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    Session was struggle for environment

    Environmentalists win a victory with Everglades funding, but lose with bills stifling development foes and relaxing toll road feasibility standards.

    By ADAM C. SMITH, Times Political Editor
    © St. Petersburg Times
    published March 25, 2002

    TALLAHASSEE -- For environmentalists working the Florida Legislature, victory is relative.

    Success in recent years usually meant fending off assaults on environmental laws. This year, it meant swallowing a proposal widely bashed as anti-environment to get a stable source of money for Everglades restoration.

    Lawmakers authorized borrowing up to $100-million a year to pay for Everglades cleanup, one of the biggest environmental priorities this year. But they added a controversial amendment making it harder for the average person to fight development.

    It was was a prime example of how difficult progress is on environmental protection, activists say.

    "It's analogous to having every finger on your hand plugging holes in the dike. While you're holding back the dike, you can't fix what's really broken," said Pat Rose, president of the Save the Manatee Club.

    His club, with help from Jimmy Buffett, mobilized hundreds of Floridians to oppose a proposal to weaken Manatee protections. The result: a compromise with boating groups that pleased both sides.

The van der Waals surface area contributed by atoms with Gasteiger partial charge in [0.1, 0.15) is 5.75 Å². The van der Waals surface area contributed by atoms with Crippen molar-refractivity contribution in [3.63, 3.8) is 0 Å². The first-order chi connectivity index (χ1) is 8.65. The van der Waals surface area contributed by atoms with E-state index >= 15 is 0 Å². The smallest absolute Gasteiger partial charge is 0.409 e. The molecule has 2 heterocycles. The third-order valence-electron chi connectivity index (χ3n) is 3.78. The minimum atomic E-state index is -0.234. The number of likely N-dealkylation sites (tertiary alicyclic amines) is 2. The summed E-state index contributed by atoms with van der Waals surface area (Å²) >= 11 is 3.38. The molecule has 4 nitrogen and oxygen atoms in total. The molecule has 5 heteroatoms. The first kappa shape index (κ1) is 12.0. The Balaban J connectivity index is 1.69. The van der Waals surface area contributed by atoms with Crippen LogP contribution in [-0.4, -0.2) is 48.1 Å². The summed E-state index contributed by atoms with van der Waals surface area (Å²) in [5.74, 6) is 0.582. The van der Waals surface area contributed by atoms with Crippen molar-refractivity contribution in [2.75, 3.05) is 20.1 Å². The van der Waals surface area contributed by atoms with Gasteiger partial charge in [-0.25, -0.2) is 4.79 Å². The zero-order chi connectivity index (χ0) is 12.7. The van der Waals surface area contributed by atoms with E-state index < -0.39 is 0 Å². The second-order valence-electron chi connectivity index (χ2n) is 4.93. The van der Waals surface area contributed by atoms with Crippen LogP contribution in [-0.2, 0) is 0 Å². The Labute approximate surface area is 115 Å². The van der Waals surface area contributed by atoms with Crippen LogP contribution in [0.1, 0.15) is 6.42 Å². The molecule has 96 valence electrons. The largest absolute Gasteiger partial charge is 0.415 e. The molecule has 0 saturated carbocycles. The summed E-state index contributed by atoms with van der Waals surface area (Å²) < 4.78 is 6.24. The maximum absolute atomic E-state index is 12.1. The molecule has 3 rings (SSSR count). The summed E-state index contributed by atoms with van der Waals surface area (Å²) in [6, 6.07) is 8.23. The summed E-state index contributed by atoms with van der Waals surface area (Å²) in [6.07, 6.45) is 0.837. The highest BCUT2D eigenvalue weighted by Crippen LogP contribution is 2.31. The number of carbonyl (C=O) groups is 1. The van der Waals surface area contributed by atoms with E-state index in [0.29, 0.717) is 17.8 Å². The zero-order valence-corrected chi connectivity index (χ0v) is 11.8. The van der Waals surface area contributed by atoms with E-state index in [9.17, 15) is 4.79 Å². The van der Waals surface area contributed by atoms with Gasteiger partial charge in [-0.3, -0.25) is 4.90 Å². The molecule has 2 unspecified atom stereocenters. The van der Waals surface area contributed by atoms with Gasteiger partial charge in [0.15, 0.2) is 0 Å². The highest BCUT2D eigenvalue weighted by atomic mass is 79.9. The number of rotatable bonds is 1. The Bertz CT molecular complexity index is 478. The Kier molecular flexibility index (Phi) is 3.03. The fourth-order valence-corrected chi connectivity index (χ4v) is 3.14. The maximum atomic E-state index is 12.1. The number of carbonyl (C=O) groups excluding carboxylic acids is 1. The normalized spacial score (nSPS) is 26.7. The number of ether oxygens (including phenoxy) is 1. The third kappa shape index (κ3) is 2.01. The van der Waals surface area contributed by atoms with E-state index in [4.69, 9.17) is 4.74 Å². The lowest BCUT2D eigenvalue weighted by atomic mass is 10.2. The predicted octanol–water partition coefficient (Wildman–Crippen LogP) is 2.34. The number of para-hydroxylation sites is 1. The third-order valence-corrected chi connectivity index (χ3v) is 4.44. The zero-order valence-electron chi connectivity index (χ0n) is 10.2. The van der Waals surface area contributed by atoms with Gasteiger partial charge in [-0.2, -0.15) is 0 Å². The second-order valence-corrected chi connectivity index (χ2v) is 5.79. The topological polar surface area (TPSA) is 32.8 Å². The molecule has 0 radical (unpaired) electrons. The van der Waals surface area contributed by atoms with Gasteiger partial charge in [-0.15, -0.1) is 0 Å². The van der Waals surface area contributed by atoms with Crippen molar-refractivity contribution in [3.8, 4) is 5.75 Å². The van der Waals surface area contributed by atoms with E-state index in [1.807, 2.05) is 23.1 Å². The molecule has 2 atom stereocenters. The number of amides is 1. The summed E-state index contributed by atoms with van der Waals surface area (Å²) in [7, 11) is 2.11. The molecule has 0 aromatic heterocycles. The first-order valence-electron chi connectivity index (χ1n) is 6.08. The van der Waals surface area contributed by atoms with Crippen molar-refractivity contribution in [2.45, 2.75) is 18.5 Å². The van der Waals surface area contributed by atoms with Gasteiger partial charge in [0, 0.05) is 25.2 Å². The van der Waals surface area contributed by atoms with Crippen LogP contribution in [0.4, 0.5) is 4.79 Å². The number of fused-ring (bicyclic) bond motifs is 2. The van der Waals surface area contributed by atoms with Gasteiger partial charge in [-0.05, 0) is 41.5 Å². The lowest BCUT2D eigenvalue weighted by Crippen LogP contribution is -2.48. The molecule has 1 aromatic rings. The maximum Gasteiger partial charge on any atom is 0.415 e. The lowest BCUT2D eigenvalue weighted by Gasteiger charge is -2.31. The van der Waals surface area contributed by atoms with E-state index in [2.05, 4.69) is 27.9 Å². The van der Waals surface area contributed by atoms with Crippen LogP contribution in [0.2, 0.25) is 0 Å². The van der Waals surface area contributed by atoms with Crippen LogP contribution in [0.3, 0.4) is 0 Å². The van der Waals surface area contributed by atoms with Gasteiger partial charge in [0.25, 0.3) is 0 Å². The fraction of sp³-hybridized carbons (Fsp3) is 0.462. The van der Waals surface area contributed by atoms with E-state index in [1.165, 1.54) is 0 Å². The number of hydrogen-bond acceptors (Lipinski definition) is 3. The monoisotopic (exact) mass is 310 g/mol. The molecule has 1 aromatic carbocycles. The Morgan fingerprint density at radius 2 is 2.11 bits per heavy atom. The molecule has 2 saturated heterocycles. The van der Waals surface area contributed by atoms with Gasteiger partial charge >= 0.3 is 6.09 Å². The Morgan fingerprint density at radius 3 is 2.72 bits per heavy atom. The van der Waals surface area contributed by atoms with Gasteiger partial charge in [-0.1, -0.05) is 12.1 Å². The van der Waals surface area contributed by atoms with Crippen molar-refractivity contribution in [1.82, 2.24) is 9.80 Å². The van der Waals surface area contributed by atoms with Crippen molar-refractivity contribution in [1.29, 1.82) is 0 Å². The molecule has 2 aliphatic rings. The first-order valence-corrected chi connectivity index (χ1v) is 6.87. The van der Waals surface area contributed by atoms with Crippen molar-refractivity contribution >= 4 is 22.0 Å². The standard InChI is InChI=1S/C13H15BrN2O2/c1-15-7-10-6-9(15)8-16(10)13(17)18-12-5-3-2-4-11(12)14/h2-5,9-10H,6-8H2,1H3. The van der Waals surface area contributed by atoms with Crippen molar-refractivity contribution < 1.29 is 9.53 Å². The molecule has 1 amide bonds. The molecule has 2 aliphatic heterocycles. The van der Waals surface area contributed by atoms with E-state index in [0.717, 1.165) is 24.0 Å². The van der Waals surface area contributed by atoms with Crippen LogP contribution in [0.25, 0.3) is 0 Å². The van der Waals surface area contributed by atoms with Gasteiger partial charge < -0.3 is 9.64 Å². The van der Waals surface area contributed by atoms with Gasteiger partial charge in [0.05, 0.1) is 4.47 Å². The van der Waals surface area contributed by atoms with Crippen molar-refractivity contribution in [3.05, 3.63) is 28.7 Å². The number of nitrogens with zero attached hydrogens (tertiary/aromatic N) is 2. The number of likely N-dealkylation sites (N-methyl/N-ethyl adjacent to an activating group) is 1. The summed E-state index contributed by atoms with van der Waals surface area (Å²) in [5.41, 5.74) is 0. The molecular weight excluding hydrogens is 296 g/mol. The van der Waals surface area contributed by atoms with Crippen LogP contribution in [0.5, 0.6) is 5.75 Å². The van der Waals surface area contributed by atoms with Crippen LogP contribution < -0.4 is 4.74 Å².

Lawmakers also passed a much-touted growth management bill linking school capacity to new development. It was a priority of Gov. Jeb Bush, but is far weaker than what he wanted last year.

    Last year's version essentially required local communities to reject development in crowded school districts, according to homebuilder lobbyists. Developers did not oppose this year's bill, which merely requires that local governments weigh school capacity before approving development.

    Even that nearly died in a dispute over taxes. It passed only after senators agreed to strip out a provision allowing local governments to raise sales taxes for schools without a referendum.

    It was a baby step, said Charles Pattison, executive director of 1,000 Friends of Florida, a growth management watchdog.

    "It's something you can use in a campaign to talk about things you did to help growth management," Pattison said.

    Legislators also approved a marina planned by the rich and powerful St. Joe Co. that had been blocked by the Franklin County Commission.

    Lawmakers passed another bill that some environmentalists viewed as a direct assault on growth management. It significantly waters down requirements that toll roads be economically feasible. The new rules would make it easier to build speculative roads such as the Suncoast Parkway through Citrus County.

    Charles Lee of Florida Audubon called it "the beginning of the end of meaningful growth management in Florida." It puts the state in the road speculation business, he said, to "build roads to nowhere to open people's property up to development."

    Still in limbo is a Senate plan to shift $150-million in land preservation funds to schools and other needs. The proposal will be addressed during a special session on the budget.

    Eric Draper of Audubon gives the Legislature a C-. "On the one bill that we environmentalists said we needed to get passed -- the Everglades spending bill -- we got done," he said. "And a lot of the other stuff that we were on the defensive with, we blunted."

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